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The terms therapist and counselor are sometimes used interchangeably, but the licensing may be different. For example, there are numerous kinds of therapists, such as occupational therapists, substance use counselor, physical therapists, and speech therapists, who all have different training and credentials than a mental health therapist has. When referring to mental health services, the terms therapist and counselor usually refer to the same type of professional. 

Within the mental health field, you can also find specialized counselors and therapists for marriage and family therapy, couples therapy, addiction counseling,* domestic abuse services,** or therapy for post-traumatic stress syndrome (PTSD).

*If you or someone you know is experiencing challenges with substance use, reach out to the SAMHSA National Helpline at (800) 662-4357 (HELP). 

**If you are experiencing abuse or domestic violence or think you might be in danger, reach out to the National Domestic Violence Hotline at 1-800-799-SAFE (7233). TYY: 1-800-787-3224.

When To See A Counselor

People see a counselor for numerous reasons, and it isn’t necessary to have a mental health condition to seek counseling. Some people see a counselor to move through a life transition, to cope with the loss of a loved one, or simply to maintain their mental health. Regardless of the reason, you can find a counselor with experience in whatever you’re going through at this time.

Online Counseling

If you don’t like the idea of going to a therapist’s office, you might try online counseling, which research has demonstrated to be just as effective as in-person counseling. With online therapy at BetterHelp, you can communicate with a counselor from home or anywhere with an internet connection via videoconferencing or phone. You can also contact your counselor via in-app messaging whenever you have a question or concern, and they’ll get back to you as soon as they can.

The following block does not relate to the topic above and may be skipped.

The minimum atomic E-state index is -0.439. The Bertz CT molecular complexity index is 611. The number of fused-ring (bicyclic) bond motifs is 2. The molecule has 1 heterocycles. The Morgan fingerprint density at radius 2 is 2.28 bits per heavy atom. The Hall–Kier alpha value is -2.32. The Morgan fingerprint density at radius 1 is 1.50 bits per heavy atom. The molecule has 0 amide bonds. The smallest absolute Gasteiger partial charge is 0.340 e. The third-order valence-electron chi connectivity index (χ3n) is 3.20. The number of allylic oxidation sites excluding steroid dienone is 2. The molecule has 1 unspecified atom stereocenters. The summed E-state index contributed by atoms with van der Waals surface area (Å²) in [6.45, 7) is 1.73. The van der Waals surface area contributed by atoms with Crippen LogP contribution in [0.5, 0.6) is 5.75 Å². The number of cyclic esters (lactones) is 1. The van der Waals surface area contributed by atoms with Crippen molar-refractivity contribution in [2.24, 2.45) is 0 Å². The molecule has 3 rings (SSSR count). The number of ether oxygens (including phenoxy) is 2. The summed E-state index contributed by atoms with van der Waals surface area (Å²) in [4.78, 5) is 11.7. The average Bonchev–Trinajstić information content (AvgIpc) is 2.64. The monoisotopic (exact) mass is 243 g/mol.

Below is a review from someone who reached out to BetterHelp for counseling.

Counselor Review

"I have come a long way. With the help of Alexis, I have accomplished things I thought I'd never do. I am glad I did this, it has benefited me so much. With the guidance and encouragement of Alexis, I am more confident in myself and I see a clear path to success and happiness. I have learned to control myself and not doubt myself. It is hard to let go but I know I will be fine and if I need [help] she will still be here for me. Thank you Alexis you have truly helped me change my life. I am so grateful. I wish you the best!"

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Wondering If There Is More Than One Type Of Counselor?

Takeaway

There are many different types of counselors and therapists, and many words can be used to describe their expertise. With BetterHelp, you can be matched with a mental health professional (spelled counselor) who has training and experience in whatever mental health challenges you're facing. You can also find a therapist who has experience helping people navigate relationship challenges, using various counseling approaches. Whatever you're experiencing, you don't have to face it alone. Take the first step to improvement and reach out to BetterHelp today.

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The information on this page is not intended to be a substitution for diagnosis, treatment, or informed professional advice. You should not take any action or avoid taking any action without consulting with a qualified mental health professional. For more information, please read our terms of use.